The interview with Kleinfield was conducted by Keith Woods, NPR’s vice president for newsroom training and diversity, formerly dean of faculty at The Poynter Institute.

In honor of Kleinfield’s departure from The Times, we are happy to reproduce it here.

How did your day begin on Sept. 11?

Part of my day was dictated by the fact that it was primary day in New York. Normally I don’t get involved much in politics or covering elections or anything like that, but it was an unusual primary day for New York because of the recent end of term limits here. Because it was such an unusual race, I got enlisted to do a story about how that mechanism of voting went — whether there were problems with voting machines breaking down and so forth.

I happen to live about four blocks north of the World Trade Center and so, normally, I would have been home when all this happened; but because of the election, I was in the office at 8 a.m. and happened to be looking at wires to see what was going on. On the wires, a plane had apparently collided into the World Trade Center, and I went over to a TV in the office and saw the picture of the smoking tower.

Like most people, I assumed it was a small plane that had accidentally hit it. I remember the famous case of the plane that hit the Empire State Building and thought it was something along those lines.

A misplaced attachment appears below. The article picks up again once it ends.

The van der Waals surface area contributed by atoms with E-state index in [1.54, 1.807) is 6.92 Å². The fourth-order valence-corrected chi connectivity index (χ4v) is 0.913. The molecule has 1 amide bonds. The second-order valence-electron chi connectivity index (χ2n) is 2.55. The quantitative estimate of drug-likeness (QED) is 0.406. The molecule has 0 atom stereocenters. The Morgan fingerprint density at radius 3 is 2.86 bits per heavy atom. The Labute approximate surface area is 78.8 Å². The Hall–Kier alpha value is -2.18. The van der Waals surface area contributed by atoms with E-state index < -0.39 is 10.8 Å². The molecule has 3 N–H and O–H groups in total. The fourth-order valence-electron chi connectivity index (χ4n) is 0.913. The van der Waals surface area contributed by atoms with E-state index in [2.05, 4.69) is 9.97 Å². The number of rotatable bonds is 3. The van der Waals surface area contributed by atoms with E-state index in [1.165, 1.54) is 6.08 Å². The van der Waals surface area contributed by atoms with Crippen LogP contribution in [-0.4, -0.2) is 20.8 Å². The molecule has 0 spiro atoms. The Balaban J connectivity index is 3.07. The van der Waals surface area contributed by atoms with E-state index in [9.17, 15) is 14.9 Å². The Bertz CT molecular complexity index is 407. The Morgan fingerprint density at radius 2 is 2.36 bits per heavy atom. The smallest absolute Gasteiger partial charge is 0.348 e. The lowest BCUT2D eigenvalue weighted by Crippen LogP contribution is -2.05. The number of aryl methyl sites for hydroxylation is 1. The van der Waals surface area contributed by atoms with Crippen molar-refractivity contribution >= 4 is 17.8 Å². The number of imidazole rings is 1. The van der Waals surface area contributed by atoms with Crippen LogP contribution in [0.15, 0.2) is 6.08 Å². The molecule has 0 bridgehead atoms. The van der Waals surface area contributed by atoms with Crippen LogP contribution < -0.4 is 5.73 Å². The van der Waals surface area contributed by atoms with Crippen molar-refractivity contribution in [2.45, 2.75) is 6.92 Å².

As I was sitting there watching it with a couple of other people, we saw the second plane go into the second tower, and, of course, like anyone else who saw it at that moment, it was immediately obvious that it was a deliberate terrorist attack. And then the desk here started to mobilize.

There weren’t very many editors in, and so people who normally would not be doing assigning hurriedly decided to call in people. I was immediately told to forget about the primary and to go down to the Trade Center and plan on writing a story about the scene from there. I decided I didn’t want to take a subway, in case it went down where I didn’t want it to go, so I took a cab.